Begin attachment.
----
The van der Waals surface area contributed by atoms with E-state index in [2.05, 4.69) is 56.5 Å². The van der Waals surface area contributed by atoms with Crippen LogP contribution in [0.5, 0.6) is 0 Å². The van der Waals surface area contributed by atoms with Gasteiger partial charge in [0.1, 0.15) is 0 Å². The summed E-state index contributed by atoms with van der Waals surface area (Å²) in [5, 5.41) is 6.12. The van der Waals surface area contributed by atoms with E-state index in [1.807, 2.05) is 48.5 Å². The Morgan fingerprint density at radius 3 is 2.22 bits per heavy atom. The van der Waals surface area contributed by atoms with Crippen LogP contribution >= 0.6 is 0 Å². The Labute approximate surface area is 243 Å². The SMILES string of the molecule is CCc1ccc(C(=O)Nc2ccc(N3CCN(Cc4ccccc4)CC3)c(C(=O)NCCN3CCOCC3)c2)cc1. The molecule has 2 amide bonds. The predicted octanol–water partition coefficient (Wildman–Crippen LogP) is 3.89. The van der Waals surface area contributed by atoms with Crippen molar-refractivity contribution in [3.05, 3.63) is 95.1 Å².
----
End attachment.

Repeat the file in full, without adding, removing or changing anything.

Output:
The van der Waals surface area contributed by atoms with E-state index in [2.05, 4.69) is 56.5 Å². The van der Waals surface area contributed by atoms with Crippen LogP contribution in [0.5, 0.6) is 0 Å². The van der Waals surface area contributed by atoms with Gasteiger partial charge in [0.1, 0.15) is 0 Å². The summed E-state index contributed by atoms with van der Waals surface area (Å²) in [5, 5.41) is 6.12. The van der Waals surface area contributed by atoms with E-state index in [1.807, 2.05) is 48.5 Å². The Morgan fingerprint density at radius 3 is 2.22 bits per heavy atom. The van der Waals surface area contributed by atoms with Crippen LogP contribution >= 0.6 is 0 Å². The Labute approximate surface area is 243 Å². The SMILES string of the molecule is CCc1ccc(C(=O)Nc2ccc(N3CCN(Cc4ccccc4)CC3)c(C(=O)NCCN3CCOCC3)c2)cc1. The molecule has 2 amide bonds. The predicted octanol–water partition coefficient (Wildman–Crippen LogP) is 3.89. The van der Waals surface area contributed by atoms with Crippen molar-refractivity contribution in [3.05, 3.63) is 95.1 Å².